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C. diff (Clostridioides difficile) is a bacteria often found in the digestive tract. Normally, good bacteria control C. diff and do not allow it to grow. When your child takes an antibiotic, the levels of good bacteria go down. This makes it possible for C. diff bacteria to increase. Too much C. diff can lead to C. diff infection, which can be life-threatening.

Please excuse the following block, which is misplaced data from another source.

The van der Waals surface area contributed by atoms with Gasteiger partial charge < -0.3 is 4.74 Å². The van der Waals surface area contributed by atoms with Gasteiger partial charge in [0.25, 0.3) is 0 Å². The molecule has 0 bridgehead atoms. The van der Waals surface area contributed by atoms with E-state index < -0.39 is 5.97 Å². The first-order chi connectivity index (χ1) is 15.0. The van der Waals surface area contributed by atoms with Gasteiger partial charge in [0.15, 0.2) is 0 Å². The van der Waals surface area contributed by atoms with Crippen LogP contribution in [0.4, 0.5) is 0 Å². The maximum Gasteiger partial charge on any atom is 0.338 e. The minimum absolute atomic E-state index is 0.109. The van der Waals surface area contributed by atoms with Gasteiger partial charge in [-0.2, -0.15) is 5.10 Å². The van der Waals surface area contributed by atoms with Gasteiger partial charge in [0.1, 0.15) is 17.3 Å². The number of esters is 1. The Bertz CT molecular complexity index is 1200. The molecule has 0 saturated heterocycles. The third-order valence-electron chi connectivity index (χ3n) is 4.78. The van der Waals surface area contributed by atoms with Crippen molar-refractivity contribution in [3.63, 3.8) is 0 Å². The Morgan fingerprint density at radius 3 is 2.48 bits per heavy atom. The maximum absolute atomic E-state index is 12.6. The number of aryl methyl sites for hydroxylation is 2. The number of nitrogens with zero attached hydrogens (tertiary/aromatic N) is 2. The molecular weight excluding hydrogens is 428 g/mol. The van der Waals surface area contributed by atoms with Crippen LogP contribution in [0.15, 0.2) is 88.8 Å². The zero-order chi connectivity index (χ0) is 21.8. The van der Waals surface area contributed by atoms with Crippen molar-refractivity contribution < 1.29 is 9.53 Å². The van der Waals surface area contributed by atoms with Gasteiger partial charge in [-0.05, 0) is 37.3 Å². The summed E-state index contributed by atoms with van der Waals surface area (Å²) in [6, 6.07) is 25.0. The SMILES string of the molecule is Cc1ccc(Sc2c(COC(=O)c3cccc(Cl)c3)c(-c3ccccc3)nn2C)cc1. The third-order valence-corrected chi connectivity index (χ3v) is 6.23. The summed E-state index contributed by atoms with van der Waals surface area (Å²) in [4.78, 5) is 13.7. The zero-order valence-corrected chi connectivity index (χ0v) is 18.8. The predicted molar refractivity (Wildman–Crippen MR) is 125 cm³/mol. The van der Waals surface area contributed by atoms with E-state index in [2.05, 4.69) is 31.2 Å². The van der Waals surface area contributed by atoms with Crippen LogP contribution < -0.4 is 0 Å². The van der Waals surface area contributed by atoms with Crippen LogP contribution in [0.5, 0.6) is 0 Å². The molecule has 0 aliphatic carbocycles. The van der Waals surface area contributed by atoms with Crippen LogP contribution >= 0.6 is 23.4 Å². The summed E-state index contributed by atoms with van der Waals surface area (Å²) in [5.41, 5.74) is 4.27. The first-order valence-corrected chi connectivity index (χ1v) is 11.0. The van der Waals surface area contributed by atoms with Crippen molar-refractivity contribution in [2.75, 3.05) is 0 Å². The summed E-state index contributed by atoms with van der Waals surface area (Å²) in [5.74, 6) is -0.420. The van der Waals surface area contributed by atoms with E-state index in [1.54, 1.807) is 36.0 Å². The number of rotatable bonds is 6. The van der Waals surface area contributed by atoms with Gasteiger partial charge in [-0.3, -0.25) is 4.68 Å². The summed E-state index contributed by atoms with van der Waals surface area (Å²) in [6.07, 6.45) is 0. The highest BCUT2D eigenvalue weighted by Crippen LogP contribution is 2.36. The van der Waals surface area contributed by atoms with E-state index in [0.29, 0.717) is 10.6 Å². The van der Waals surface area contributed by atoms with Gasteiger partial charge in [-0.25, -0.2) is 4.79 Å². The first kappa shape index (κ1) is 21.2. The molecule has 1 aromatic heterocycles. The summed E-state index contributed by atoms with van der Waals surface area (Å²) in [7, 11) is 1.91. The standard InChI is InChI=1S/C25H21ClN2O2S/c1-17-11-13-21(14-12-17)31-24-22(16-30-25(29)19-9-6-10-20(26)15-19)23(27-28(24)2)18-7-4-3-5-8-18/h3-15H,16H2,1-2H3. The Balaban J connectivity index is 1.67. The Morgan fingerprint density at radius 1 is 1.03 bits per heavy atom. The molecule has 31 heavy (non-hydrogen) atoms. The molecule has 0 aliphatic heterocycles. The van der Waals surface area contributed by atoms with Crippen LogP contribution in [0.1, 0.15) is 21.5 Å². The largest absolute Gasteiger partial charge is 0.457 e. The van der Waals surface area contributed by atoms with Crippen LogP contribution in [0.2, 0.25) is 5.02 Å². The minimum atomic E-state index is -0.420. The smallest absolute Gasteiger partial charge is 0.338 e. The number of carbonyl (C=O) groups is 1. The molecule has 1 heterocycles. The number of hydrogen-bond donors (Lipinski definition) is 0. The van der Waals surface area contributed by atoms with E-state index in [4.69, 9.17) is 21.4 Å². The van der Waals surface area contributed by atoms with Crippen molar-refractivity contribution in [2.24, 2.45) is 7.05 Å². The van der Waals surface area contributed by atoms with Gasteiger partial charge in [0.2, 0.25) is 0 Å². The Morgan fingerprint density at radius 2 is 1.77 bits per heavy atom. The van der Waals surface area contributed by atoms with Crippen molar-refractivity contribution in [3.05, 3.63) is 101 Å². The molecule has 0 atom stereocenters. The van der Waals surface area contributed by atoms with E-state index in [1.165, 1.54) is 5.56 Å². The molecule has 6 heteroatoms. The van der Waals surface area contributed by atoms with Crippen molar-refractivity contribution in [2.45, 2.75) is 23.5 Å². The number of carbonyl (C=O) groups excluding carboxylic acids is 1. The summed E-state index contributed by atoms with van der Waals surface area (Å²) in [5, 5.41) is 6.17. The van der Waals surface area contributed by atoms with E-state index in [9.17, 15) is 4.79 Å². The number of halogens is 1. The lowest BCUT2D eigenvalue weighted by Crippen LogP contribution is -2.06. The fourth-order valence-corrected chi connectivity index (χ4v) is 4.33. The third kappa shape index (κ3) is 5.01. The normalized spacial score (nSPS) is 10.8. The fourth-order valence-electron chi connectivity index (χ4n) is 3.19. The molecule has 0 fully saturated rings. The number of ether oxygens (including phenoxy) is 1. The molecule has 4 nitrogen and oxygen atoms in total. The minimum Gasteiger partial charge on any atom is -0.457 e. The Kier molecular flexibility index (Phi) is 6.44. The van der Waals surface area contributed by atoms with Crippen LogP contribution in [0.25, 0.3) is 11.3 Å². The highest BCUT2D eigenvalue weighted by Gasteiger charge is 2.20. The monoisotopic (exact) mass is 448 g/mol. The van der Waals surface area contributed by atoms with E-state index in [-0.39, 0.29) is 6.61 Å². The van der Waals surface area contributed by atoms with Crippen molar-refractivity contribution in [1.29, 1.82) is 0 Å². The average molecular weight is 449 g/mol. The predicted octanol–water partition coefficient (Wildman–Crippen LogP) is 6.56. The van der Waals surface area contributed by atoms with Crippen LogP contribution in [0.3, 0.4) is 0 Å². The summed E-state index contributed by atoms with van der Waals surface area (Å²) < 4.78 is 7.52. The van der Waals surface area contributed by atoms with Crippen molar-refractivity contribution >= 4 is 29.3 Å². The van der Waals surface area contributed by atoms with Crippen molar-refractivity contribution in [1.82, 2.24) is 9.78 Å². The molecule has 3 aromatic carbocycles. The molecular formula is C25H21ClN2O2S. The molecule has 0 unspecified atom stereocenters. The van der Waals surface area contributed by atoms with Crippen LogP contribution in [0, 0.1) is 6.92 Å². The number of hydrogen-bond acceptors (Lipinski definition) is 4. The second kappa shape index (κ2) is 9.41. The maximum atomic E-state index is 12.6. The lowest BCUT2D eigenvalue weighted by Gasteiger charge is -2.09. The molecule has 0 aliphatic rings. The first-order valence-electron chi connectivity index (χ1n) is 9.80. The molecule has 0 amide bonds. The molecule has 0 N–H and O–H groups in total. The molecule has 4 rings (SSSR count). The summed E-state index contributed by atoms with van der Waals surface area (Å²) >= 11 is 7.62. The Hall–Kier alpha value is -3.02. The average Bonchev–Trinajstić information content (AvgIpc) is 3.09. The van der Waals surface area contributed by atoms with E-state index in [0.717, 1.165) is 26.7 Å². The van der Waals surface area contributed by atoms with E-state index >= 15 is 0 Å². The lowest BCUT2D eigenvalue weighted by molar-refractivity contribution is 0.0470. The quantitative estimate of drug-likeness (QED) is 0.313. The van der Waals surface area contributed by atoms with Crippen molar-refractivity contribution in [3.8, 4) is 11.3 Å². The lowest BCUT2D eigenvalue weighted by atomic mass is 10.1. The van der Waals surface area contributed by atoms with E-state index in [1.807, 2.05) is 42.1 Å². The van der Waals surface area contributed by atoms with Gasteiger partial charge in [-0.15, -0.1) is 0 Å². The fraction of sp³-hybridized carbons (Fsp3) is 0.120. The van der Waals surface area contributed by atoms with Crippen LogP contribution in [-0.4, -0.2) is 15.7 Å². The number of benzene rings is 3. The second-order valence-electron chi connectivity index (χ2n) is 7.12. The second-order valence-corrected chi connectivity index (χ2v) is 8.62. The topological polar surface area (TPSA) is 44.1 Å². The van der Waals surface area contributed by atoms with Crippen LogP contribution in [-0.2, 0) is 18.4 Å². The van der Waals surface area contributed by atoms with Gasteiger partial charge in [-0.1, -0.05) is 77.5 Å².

Early symptoms are diarrhea and cramping. Later signs may include weakness, low fluids, fever, nausea, vomiting, or blood in the stool.
When C. diff takes over, the bacteria make toxins. These toxins attack the intestine wall. If not treated, the toxins may cause an ulcer, or a hole in the wall of the intestine.
The lab staff tests a sample of your child’s stool to check for C. diff infection.
If you have questions about C. diff, talk to your child’s doctor or nurse.
Reviewed: September 2022